The question is back to haunt the world: did the devastating coronavirus, which killed millions of people around the world and crippled economies, leak from the Wuhan Institute of Virology?
This controversial lab leak theory has reared its head once again after The Telegraph conducted a probe which revealed that 26 out of the 27 scientists who wrote a letter in reputed medical journal, ‘The Lancet’, trashing the lab-leak theory of the COVID-19 outbreak had links with researchers in the China’s Wuhan Institute of Virology, said media reports.
In March last year, 27 scientists published a letter in ‘The Lancet’ in which they strongly condemned “conspiracy theories suggesting that COVID-19 does not have a natural origin”. They had claimed that scientists from multiple countries overwhelmingly conclude that this coronavirus originated in wildlife.
That letter squashed any further scientific debate on whether the coronavirus was manipulated or leaked from a Wuhan lab.
The authors of the letter had not revealed any link with the Wuhan lab at that time, said a News18 report. However, it has since emerged that the letter was initiated by British zoologist Peter Daszak, president of the US-based EcoHealth Alliance, which as it turns out funded research at the Wuhan Institute of Virology.
It is not just Daszak, but ‘The Telegraph’ claimed that 26 of the 27 scientists who had signed the letter had connections to the Chinese lab through researchers and funders. While Daszak eventually came clean about his involvement in the EcoHealth Alliance, he failed to mention that five other signatories also worked for the organisation.
Three other signatories were from Britain’s Wellcome Trust, which has funded work at the Wuhan Institute of Virology in the past. Moreover, another case in point was Sir Jeremy Farrar, a member of Sage and the director of the Trust, who had signed the letter.
He had also published work with George Gao, the head of the Chinese Centre for Disease Control and Prevention, whom he described as an “old friend”, said The Telegraph report. The report added that Dr Gao is closely connected with Shi Zhengli, the scientist known as “batwoman” who has been leading research into bat coronaviruses in Wuhan, and whose team discovered a virus in 2013 in a cave in Yunnan, which is the closest ever found to Sars-Cov-2.
The revival of the conspiracy theory
The theory that the coronavirus has leaked from the Wuhan Lab or even could have been an altered virus collected from the wild rather than engineered was promoted by the then US President Donald Trump. (some had even suggested it was engineered as a possible biological weapon)
The conspiracy theory has got a new life and revived again prompted by scientists who had been always suspicious of the Wuhan Lab leak, and also because of a classified US intelligence report – which said Wuhan laboratory’s three researchers were treated in a hospital in November 2019 just before the virus began infecting humans in the city.
Moreover, in July this year, an US intelligence review into the origins of the deadly virus stated that it was possible the virus accidentally escaping from the Wuhan lab was as credible as the possibility that it emerged naturally in the wild. This was according to a CNN report, said the News18 article.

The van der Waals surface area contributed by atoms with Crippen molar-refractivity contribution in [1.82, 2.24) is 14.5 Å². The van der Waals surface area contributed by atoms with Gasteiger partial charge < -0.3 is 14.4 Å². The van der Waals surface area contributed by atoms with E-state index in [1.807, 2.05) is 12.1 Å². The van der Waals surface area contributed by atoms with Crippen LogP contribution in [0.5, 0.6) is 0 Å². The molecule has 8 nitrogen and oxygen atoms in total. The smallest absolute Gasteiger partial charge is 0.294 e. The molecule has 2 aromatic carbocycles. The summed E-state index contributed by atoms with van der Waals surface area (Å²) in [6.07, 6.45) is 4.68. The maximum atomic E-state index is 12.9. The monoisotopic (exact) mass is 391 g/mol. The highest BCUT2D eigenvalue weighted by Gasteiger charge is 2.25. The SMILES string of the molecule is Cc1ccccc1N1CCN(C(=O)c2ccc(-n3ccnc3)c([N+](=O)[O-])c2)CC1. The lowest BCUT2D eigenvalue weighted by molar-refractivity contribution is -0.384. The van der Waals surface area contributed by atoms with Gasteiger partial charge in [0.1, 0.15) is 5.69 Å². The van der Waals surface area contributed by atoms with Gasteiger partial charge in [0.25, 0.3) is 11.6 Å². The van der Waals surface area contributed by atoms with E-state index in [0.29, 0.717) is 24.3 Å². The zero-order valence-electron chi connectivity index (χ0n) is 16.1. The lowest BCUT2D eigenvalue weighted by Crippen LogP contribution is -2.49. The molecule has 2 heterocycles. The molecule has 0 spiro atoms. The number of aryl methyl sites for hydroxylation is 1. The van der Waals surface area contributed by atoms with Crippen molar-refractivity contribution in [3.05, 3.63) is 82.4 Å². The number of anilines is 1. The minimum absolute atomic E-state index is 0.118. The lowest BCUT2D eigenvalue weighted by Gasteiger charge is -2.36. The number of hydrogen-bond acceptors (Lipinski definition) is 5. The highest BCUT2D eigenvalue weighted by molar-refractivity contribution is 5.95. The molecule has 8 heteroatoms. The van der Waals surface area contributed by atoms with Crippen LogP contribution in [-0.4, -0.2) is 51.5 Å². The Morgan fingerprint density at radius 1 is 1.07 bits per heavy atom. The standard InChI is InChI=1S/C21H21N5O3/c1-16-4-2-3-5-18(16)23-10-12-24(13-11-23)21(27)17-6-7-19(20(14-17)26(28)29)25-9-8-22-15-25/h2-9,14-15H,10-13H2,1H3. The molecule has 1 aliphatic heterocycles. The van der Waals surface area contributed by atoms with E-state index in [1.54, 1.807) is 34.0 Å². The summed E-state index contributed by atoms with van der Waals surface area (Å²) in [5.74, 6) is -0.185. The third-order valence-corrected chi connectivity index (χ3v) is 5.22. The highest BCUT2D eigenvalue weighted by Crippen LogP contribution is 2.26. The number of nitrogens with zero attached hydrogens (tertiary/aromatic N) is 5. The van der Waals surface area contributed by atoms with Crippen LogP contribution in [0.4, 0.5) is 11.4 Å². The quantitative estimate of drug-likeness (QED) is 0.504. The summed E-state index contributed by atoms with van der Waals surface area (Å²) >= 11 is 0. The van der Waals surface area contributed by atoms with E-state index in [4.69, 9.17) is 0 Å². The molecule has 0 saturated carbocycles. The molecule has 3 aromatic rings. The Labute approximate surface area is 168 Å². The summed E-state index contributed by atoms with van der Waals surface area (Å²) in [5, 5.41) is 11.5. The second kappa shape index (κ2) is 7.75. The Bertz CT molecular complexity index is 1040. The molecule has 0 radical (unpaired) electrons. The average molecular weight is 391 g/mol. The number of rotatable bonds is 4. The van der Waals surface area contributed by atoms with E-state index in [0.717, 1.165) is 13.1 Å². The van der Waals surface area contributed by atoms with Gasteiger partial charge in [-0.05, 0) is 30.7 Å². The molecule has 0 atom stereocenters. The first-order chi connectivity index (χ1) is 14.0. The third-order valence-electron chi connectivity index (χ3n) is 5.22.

Finally, the US expert Anthony Fauci, President Biden’s chief medical adviser, told the US senate committee on May 11 the “possibility certainly exists”, and that he was in favour of a complete investigation.
But a new assessment, ordered by President Biden 90 days ago,and conducted by US spy agencies and health experts recently did not submit any conclusive evidence on whether humans contracted the COVID via a lab leak. Largely, because it was difficult to obtain any detailed information from the Chinese.
There’s still hope however as a new report on the origins of the COVID-19 pandemic will be presented to President Joe Biden this week, said the News18 report.
However, some members of the scientific community felt it was too late to get to the bottom of the cause of the pandemic. Angus Dalgleish, professor of oncology at St Georges, University of London, and Norwegian scientist Birger Sorensen, who had struggled to have their work published showing a link between the virus and Wuhan research, had talked of an “extreme cover-up”.
Prof Dalgleish felt that it may now be too late to get to the bottom of what happened with the pandemic because of all this stalling but he thinks there is enough evidence out there. “It may be that if they (Wuhan Lab) hadn’t been doing this work [a] pandemic might never have happened,” he said, The Telegraph reported.
Meanwhile, Daszak, who was removed from the UN’s Covid commission in June over his scientific impartiality (he is still part of the World Health Organisation COVID investigation team) continued to maintain that there is still “little evidence for a lab leak theory”. He wrote this in an article he had co-authored along with the WHO team in ‘Nature’ . Daszak had also warned that it may soon be too late to get to the bottom of how the pandemic started.
And, the answer to whether the virus emerged from natural viral spillovers from bats to another animal and then into humans or did it leak from the Wuhan Institute of Virology, will remain a conundrum forever.